In his weekly “Stories I’d like to see” column, journalist and entrepreneur Steven Brill spotlights topics that, in his opinion, have received insufficient media attention. This article was originally published on Reuters.com.

1. Fast and Furious - zeroing in on Fortune’s different take:

Last week Fortune magazine published this surprising story that convincingly debunks the premise of the so-called Fast and Furious “gun walking” scandal that has enveloped the Justice Department’s Bureau of Alcohol, Tobacco, Firearms and Explosives (ATF) and Attorney General Eric Holder. Last week the controversy resulted in a contempt of Congress citation against Holder for not turning over documents about the case to a congressional committee chaired by Darrell Issa, the California Republican.

According to a ton of reporting done by Fortune’s Katherine Eban, including on-the-record interviews with many of the ATF agents involved and what Fortune says were more than 2,000 pages of explosive internal government emails and other documents, ATF agents did not deliberately allow American gun buyers working for Mexican drug cartels to “walk” assault rifles across the border to the drug gangs. Rather, the agents were carefully tracking the gun buyers and wanted to intercept and arrest them. They were stopped because prosecutors said that loopholes in gun record-keeping laws—loopholes that have long been protected by the gun rights advocates who are now leading the attack against ATF and Holder—and other constraints on ATF pushed by the gun lobby were such that prosecutors said the agents did not have enough probable cause to make the arrests.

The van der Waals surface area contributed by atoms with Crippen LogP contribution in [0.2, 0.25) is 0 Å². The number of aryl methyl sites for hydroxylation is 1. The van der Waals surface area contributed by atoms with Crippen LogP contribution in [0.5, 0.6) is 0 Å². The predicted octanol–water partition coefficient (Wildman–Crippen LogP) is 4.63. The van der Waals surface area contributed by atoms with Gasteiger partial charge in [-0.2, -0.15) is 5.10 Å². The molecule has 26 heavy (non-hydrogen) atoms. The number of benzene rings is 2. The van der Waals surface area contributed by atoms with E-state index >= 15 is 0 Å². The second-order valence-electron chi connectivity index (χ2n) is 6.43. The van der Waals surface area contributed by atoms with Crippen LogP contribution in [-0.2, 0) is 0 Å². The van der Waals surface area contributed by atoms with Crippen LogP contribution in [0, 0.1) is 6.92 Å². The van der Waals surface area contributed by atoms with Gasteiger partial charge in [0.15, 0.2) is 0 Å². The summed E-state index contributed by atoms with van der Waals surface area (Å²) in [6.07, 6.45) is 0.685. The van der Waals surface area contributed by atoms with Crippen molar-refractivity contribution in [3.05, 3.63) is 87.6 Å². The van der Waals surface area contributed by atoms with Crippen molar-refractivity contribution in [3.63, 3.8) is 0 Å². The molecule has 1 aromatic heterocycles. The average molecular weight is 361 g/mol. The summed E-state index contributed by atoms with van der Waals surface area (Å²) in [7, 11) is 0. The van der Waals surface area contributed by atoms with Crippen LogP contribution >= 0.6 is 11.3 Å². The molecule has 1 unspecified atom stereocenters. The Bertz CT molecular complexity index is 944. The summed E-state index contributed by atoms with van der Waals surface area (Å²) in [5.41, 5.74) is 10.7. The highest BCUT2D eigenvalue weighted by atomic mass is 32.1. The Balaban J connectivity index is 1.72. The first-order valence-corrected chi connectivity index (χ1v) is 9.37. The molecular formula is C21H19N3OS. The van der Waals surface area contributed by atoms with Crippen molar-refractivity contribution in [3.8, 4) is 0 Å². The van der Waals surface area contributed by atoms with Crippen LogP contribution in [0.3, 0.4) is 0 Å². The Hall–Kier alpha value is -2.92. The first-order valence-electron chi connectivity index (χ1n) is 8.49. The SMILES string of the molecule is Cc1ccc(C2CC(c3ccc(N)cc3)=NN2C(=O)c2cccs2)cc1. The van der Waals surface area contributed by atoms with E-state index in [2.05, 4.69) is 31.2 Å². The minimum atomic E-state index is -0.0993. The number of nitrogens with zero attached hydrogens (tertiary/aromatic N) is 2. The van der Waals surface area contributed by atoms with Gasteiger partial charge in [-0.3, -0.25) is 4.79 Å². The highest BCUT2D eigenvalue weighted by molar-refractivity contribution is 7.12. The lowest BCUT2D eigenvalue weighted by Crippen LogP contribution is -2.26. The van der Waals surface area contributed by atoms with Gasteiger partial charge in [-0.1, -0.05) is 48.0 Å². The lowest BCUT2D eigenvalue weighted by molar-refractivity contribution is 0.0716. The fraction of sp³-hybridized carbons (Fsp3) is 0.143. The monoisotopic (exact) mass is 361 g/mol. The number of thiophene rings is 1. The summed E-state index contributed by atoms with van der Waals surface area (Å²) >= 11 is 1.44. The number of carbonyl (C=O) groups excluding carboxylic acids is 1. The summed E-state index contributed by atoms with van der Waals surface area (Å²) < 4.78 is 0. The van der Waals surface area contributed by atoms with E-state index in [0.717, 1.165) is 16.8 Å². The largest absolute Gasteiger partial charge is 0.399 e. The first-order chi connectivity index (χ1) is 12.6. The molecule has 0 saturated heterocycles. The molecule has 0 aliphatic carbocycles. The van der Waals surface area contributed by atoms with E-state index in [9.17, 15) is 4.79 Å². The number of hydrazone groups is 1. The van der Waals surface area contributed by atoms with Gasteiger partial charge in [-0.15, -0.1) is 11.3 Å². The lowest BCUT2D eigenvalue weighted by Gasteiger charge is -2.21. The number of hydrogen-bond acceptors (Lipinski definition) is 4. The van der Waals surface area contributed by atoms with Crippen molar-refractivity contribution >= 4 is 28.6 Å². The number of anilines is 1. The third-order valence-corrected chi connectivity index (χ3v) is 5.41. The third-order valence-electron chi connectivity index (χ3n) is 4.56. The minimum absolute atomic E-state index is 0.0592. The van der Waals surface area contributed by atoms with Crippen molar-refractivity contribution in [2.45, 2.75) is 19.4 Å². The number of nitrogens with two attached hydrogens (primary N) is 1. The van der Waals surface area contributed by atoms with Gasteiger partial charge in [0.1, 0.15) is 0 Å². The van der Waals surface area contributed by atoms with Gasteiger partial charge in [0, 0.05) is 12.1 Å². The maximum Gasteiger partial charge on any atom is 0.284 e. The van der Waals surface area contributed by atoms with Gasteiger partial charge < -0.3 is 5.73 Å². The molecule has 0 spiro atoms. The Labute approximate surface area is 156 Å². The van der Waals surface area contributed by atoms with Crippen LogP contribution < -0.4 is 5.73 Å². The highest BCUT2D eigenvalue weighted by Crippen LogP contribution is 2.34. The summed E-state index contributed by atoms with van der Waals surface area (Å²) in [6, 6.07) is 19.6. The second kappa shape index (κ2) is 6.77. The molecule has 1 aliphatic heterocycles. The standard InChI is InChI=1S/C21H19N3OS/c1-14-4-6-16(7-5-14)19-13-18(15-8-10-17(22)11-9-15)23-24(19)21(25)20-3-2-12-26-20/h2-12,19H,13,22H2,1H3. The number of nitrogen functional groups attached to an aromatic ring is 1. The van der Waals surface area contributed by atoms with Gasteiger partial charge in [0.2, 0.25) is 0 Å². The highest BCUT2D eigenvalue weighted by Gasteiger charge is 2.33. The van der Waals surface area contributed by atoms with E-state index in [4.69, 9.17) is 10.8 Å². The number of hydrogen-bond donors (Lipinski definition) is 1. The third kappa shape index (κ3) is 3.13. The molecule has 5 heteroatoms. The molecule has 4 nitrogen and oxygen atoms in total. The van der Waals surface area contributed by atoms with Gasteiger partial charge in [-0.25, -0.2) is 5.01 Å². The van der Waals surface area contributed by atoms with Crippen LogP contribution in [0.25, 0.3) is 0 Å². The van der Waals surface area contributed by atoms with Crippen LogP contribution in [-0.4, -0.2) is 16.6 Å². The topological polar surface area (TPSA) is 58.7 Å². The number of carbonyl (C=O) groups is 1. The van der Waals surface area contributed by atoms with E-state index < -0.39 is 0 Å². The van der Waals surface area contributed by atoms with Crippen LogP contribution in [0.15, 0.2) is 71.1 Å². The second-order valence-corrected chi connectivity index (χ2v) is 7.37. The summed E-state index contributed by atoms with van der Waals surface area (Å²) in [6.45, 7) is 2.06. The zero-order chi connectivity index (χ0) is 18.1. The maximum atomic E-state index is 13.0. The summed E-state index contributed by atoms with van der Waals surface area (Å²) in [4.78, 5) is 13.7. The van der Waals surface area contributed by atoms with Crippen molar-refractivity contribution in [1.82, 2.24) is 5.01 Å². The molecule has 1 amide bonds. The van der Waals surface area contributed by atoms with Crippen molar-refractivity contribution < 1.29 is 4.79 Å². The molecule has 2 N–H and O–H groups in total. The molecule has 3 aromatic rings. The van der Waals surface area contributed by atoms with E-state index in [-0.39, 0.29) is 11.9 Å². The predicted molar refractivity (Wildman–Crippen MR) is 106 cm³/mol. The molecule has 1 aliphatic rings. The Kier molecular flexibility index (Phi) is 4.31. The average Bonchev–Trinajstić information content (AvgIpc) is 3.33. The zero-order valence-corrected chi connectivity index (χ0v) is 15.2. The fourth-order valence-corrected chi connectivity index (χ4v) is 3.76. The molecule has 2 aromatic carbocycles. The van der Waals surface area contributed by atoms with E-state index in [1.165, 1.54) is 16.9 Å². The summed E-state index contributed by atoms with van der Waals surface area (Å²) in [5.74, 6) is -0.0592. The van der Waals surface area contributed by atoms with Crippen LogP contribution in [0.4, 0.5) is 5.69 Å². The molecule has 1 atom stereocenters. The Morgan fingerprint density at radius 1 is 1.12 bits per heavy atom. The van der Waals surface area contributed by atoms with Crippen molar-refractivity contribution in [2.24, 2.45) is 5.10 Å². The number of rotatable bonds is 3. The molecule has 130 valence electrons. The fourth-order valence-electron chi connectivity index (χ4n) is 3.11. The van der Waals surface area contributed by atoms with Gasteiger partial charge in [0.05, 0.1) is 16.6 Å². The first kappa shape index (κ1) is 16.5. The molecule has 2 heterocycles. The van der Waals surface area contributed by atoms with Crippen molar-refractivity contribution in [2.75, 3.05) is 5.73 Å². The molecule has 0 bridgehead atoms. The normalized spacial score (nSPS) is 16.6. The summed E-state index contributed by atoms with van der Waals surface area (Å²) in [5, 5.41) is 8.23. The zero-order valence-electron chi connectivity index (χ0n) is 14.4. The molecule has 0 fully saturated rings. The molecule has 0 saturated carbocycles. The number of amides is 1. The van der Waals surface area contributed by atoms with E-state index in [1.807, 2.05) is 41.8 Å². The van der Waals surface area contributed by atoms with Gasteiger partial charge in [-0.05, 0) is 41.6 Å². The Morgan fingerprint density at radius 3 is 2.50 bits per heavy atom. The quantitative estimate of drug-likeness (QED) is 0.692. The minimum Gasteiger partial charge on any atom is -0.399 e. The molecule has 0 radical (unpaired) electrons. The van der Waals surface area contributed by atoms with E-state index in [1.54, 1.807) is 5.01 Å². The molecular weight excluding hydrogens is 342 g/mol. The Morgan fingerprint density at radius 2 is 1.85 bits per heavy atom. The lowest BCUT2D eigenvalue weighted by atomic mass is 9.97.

In fact, according to Eban’s reporting, the one ATF agent who has been the key whistleblower and protagonist for Representative Issa’s charges that ATF deliberately let the drug cartels get the guns turns out to be the only agent who actually suggested that ATF do so in a separate case.